increase the Hepburns landholding in an area where he already held
Elsrickle, Dolphinton and Walston. Dunsyre later passed to the Lockharts of
The Lee. It was the seat of the Barony and courts were still held there
until 1740 despite its ruinous state, at which time it retained its
'instruments of torture'. Of eight other towers in the parish mentioned in
'Castles of Scotland', one reference states that four were sited at Hills,
Torbrex, Westhall, & Todholes, whilst elsewhere stating that one stood at
Todholes, two at Westhall, and five at Easter Saxon. Orther sites within the
parish are at Weston, Walston, Westhall, Torbrex, Elsrickle, Dolphinton,
Dunsyre, Hills, Ogs Castle, Todholes and Edmonston.
South Lanarkshire
Ruin or site, OS72 NS839471
2 miles south west of Carluke and 0.5 miles south west of
Braidwood, on minor road north of B7056.
Commanding a hilltop site above the Fiddler's Burn, Hallbar is a
semi ruinous tower of the 16th century which is often attributed origins as
ancient as the 11th century. A courtyard once measured 93ft by 40ft, with
walls 4ft thick. The tower has four storeys and a garret over walls 5ft
thick. Each floor consists of a single room. The garret is gable ended and
is flanked on the east and west sides by crennelated parapets with walks
supported on corbels. There is square caphouse in the south eastern corner.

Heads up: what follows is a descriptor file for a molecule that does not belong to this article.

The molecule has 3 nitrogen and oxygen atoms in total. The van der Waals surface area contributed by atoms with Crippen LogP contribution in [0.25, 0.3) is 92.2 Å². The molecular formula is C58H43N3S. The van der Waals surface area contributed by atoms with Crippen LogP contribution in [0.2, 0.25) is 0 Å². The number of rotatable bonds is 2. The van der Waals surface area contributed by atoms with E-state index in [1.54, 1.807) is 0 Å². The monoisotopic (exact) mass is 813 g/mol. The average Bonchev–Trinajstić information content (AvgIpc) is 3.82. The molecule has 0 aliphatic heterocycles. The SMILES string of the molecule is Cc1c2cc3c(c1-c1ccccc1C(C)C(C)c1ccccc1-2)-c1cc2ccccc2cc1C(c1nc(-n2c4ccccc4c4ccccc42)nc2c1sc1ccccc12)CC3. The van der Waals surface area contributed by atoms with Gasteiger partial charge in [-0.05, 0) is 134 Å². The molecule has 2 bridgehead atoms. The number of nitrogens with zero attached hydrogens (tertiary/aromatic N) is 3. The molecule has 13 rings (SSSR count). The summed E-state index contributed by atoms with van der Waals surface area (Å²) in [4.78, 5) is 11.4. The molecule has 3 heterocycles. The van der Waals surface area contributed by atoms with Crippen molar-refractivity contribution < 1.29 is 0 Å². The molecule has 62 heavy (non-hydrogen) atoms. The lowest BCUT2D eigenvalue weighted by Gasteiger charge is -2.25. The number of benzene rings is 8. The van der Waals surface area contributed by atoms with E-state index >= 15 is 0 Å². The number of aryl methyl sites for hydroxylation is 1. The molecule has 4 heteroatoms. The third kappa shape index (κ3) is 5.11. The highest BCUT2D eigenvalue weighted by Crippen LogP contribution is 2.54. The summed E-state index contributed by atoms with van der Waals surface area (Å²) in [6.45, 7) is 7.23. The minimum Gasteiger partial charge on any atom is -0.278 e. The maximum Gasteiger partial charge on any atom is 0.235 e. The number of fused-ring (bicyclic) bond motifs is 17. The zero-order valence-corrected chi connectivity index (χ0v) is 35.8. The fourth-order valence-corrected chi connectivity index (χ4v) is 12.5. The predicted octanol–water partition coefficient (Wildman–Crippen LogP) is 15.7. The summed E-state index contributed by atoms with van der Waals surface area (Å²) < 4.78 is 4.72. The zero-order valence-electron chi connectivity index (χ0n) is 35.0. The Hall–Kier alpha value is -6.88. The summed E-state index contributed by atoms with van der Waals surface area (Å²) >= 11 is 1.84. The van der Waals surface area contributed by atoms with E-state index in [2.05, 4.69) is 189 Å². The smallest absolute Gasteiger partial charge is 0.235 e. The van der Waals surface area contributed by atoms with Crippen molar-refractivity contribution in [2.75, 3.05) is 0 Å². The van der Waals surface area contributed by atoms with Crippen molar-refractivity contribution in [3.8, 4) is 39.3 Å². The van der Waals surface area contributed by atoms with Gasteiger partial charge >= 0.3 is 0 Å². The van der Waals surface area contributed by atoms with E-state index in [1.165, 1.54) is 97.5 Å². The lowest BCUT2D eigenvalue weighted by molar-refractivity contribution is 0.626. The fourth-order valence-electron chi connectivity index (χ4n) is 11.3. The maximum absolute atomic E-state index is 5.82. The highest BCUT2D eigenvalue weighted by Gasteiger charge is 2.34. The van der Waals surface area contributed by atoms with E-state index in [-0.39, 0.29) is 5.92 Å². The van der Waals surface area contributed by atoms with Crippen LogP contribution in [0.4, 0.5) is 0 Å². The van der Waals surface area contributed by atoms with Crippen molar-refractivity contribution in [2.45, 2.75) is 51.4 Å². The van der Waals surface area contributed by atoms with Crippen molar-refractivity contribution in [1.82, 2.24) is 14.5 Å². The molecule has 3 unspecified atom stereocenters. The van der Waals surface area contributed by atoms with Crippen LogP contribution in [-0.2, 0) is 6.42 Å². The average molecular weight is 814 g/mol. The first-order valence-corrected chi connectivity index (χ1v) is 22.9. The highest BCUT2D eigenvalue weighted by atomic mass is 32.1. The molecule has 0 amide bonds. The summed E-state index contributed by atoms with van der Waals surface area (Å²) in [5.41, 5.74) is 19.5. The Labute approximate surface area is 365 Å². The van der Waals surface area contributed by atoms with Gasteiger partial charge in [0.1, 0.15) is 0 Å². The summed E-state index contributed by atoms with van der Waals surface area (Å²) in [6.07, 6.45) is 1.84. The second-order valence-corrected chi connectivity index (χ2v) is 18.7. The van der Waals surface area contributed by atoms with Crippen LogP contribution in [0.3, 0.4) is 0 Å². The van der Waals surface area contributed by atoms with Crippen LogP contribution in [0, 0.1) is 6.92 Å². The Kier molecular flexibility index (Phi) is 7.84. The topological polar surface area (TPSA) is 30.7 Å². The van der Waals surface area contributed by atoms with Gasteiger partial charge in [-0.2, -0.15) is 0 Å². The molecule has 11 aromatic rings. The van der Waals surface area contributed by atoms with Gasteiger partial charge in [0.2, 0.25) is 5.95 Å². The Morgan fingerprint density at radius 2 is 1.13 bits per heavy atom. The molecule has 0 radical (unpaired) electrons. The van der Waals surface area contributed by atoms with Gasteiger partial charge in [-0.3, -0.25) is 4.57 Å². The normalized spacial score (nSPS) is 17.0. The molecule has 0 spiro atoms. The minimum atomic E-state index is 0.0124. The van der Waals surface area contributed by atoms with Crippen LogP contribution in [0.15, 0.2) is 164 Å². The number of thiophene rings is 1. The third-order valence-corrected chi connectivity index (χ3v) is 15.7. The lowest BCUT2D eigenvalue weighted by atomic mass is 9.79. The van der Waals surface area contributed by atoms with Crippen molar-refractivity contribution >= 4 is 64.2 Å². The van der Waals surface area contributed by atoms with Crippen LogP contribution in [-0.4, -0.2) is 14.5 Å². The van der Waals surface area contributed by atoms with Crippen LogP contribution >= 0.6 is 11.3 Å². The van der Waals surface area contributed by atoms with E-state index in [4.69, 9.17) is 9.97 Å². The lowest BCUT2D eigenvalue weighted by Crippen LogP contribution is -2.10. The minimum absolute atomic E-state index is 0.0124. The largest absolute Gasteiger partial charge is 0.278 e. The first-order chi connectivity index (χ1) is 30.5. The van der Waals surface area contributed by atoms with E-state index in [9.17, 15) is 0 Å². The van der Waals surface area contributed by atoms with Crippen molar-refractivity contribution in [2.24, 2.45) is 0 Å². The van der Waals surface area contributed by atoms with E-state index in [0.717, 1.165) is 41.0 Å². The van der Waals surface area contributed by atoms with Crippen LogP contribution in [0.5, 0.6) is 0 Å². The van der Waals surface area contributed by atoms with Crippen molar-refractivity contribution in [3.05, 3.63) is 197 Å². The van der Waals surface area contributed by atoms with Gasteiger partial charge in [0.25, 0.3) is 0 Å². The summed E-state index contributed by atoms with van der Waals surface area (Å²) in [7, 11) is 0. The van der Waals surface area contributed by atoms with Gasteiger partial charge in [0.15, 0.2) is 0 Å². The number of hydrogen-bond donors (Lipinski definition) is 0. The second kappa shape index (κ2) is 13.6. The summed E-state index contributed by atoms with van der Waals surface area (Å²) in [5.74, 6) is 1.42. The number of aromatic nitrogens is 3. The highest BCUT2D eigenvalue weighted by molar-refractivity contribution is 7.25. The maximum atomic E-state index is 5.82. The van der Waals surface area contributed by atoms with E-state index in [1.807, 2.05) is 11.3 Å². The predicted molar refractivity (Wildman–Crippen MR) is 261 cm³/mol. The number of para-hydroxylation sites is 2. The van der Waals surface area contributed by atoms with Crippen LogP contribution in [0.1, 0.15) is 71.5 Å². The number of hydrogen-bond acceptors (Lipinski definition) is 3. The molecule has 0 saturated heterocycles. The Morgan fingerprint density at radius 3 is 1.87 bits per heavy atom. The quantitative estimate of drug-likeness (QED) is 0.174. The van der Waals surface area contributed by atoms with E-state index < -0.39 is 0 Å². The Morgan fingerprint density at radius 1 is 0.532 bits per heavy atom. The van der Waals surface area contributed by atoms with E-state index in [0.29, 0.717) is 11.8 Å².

Although it has lost it's courtyard it does retain a few unusual features.
Square in plan, each side measuring 24.75ft, the entrance is
centrally placed on the southern wall atypically ground floor level. This
door gives entry to a vaulted chamber. Light is provided by an arrow slot in
the north wall.
From the door a steep straight stair rises eastward within the
wall to reach first floor level at the south eastern corner of the building.
From here a mural corridor leads northward in the eastern wall to its
midpoint. Doors open to the hall on the left, and right to the exterior once
accessing a wall walk around the perimeter wall.
The hall measures 14ft square, and has the only fireplace in the
house. This sits on the northern wall in the north east corner. Light is
provided by a single window in the south wall, which enhances the defence of
the main door below. A mural chamber was accessed by a short stair in the
south west.
A similar straight mural stair rises from the doors in the eastern
wall to enter the second floor room from the north east corner. This floor
had a second hall, with garderobe in the south western corner. This
projected on the exterior on corbels, and may have doubled as a
From the north west corner another straight stair rose southwards
in the western wall to the third floor bedroom. The door was set along the
south wall, a mural corridor having wound around the south west corner. The
stair continued to the garret room from this door.
At the stair head was a slot window. Within the bedroom a deep
window recess provided further space. This floor was vaulted to support the
weight of the stone flagged garret and roof.
At roof level the stair terminates in the caphouse, which once had
a pyrimidical roof. A door gives access to the eastern battlement, and
midway along this a door opens into the garret room. The western battlement
is entered by a door midway down that side of the room. Central in the south
wall, a small oriel window projects to the exterior and was supported on
macholinated corbels. On the exterior north gable nesting boxes for a
doocote are built into the wall itself. The walls of the doocote and a